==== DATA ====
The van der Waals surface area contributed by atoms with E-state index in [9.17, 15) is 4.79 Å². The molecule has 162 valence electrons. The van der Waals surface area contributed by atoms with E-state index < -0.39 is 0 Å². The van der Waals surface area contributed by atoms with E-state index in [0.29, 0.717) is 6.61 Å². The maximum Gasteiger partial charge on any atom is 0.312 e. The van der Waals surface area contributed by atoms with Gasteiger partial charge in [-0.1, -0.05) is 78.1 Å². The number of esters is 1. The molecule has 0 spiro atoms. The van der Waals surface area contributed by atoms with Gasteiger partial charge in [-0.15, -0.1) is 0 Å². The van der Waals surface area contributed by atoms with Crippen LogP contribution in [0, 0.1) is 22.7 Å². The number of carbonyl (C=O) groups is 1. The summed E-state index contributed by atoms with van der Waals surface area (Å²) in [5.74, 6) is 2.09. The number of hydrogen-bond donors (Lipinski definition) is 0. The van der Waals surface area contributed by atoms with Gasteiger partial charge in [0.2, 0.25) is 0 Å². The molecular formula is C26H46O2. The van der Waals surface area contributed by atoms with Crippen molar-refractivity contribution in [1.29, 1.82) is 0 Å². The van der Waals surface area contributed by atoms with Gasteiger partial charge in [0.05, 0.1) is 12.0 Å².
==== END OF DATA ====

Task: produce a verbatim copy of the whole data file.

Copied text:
The van der Waals surface area contributed by atoms with E-state index in [9.17, 15) is 4.79 Å². The molecule has 162 valence electrons. The van der Waals surface area contributed by atoms with E-state index < -0.39 is 0 Å². The van der Waals surface area contributed by atoms with E-state index in [0.29, 0.717) is 6.61 Å². The maximum Gasteiger partial charge on any atom is 0.312 e. The van der Waals surface area contributed by atoms with Gasteiger partial charge in [-0.1, -0.05) is 78.1 Å². The number of esters is 1. The molecule has 0 spiro atoms. The van der Waals surface area contributed by atoms with Gasteiger partial charge in [-0.15, -0.1) is 0 Å². The van der Waals surface area contributed by atoms with Crippen LogP contribution in [0, 0.1) is 22.7 Å². The number of carbonyl (C=O) groups is 1. The summed E-state index contributed by atoms with van der Waals surface area (Å²) in [5.74, 6) is 2.09. The number of hydrogen-bond donors (Lipinski definition) is 0. The van der Waals surface area contributed by atoms with Gasteiger partial charge in [0.2, 0.25) is 0 Å². The molecular formula is C26H46O2. The van der Waals surface area contributed by atoms with Crippen molar-refractivity contribution in [1.29, 1.82) is 0 Å². The van der Waals surface area contributed by atoms with Gasteiger partial charge in [0.05, 0.1) is 12.0 Å².